Voters in ‘red wall’ seats think the UK should prioritise working with Europe over the US on trade and coronavirus, according to a new opinion poll
70% of voters in seats which flipped from Labour to the Conservatives at the last election said they wanted the UK to prioritise working with Europe, compared to just 20% who said it should work most closely with the United States.
The analysis by focaldata for anti-Brexit group Best For Britain also found that nine in 10 so-called ‘red wall’ voters thought securing an EU trade deal was either important (33.9%) or very important (55%).
Focaldata polled more than 5,000 people across 44 so-called ‘red wall’ seats and 56 seats which changed from Labour to Conservative at last year’s election.
Best for Britain CEO Naomi Smith said: ‘The data is clear: so-called ‘red wall’ voters, particularly those who switched from Labour to Conservative in these key battleground seats during the last election, are ready to punish the government if it fails to fulfil its manifesto pledge to secure a trade deal with the EU.
‘With the UK in recession, these voters are scared about a double whammy of coronavirus and a no-deal Brexit. That’s understandable given the increase in bureaucracy that would still be required even despite the government backtracking on its desire to implement full border checks.
‘This feeling of economic vulnerability will only grow as we enter the final months of talks, meaning the pressure is on for the government to secure a trade deal by the end of the year or u-turn and extend the transition period.’
In Bolsover, the seat previously occupied by former Labour MP Dennis Skinner and which was taken by the Conservatives on a 11.5% swing at the last election, 88.3% said they thought securing a trade deal was ‘important’ or ‘very important’.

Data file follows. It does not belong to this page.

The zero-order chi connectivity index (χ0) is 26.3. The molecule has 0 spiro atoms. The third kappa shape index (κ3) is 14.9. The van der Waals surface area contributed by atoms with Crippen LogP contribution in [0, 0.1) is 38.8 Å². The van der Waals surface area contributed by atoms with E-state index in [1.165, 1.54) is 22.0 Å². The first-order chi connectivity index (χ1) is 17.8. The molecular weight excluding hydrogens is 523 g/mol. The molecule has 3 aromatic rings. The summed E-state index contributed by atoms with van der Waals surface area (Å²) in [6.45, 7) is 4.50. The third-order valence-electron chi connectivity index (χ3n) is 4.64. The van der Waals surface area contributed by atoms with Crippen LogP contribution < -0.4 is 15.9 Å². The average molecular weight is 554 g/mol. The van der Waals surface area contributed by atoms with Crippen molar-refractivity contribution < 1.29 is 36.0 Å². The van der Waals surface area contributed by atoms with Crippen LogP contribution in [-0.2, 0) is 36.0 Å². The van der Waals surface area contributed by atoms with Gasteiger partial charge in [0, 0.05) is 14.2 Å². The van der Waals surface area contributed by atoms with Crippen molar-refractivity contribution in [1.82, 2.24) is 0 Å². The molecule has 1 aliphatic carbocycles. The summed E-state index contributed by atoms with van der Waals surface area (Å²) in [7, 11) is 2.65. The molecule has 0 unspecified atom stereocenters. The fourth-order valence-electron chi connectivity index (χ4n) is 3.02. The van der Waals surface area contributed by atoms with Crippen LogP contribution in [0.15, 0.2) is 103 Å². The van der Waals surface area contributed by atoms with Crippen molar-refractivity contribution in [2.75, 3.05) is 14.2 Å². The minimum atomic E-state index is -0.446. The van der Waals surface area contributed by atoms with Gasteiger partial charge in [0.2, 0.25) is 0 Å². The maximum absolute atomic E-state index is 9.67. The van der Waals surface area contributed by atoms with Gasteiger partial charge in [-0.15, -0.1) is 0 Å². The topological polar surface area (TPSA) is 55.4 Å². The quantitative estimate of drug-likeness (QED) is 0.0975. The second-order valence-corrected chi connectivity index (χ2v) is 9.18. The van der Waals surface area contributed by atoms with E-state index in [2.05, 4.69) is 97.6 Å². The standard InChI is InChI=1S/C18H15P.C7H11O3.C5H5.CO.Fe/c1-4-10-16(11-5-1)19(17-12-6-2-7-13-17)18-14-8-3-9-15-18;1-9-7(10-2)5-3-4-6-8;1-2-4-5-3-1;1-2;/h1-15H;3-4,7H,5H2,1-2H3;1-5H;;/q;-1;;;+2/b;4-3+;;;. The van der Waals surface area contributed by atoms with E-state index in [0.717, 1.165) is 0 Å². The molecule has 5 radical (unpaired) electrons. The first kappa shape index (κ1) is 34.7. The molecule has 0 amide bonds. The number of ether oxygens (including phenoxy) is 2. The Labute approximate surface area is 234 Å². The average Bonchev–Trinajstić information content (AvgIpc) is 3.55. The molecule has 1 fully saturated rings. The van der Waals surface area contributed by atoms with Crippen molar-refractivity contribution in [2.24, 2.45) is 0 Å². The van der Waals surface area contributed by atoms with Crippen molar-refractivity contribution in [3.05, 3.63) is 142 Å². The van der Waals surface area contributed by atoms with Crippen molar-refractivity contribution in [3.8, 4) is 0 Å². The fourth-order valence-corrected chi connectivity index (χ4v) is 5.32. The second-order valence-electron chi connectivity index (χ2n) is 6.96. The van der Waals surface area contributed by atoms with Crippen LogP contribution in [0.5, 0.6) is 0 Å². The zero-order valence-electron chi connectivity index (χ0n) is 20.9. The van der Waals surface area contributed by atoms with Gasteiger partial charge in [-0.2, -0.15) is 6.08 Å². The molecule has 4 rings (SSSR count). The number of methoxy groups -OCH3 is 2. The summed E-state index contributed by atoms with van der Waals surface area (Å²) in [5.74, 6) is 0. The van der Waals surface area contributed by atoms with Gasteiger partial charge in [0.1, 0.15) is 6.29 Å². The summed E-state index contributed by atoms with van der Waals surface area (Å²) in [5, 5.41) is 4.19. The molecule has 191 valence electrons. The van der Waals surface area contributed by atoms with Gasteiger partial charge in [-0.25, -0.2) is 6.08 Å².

In Dudley North, taken by the Conservatives on a 15.8% swing, 87.8% said they share that opinion, just under the red wall average, whereas the figure for Workington was 89.5%.
Among those who voted Conservative at the last election, 54.8% said they thought it was ‘very important’ that the government secured an EU trade deal, rising to 57.2% for those who switched from Labour to the Conservatives in December.
This second group of voters are thought to have a critical part to play at the next election, with each vote that returns to Labour essentially counting twice against the Conservatives.
‘Red wall’ voters were also concerned about the impact of a no-deal Brexit on the cost of living. Respondents were asked to choose whether the cost of daily essentials would get better or worse if the UK ‘left the transition period without a trade deal’.
68.3% of ‘red wall’ voters said they thought daily essentials would be more expensive if the UK left the transition period without a deal, rising to 71.8% in Tony Blair’s former Sedgefield seat.
A majority of Leave voters (51.1%) and 2019 Conservative voters (52.6%) believed the cost of these items would increase. ‘Red wall’ women were slightly more concerned than the average for these seats, with 71% fearing the cost of daily essentials would get worse.
Most significantly, close to 60% of voters in these seats who switched from Labour to Conservative at the last election also said they thought the cost of living would rise (58.3%).
The findings come after a report for Best for Britain by the independent Social Market Foundation found that the North West and Midlands would be among the most severely exposed UK regions to the double economic hit of coronavirus and a no-deal Brexit at the end of the year.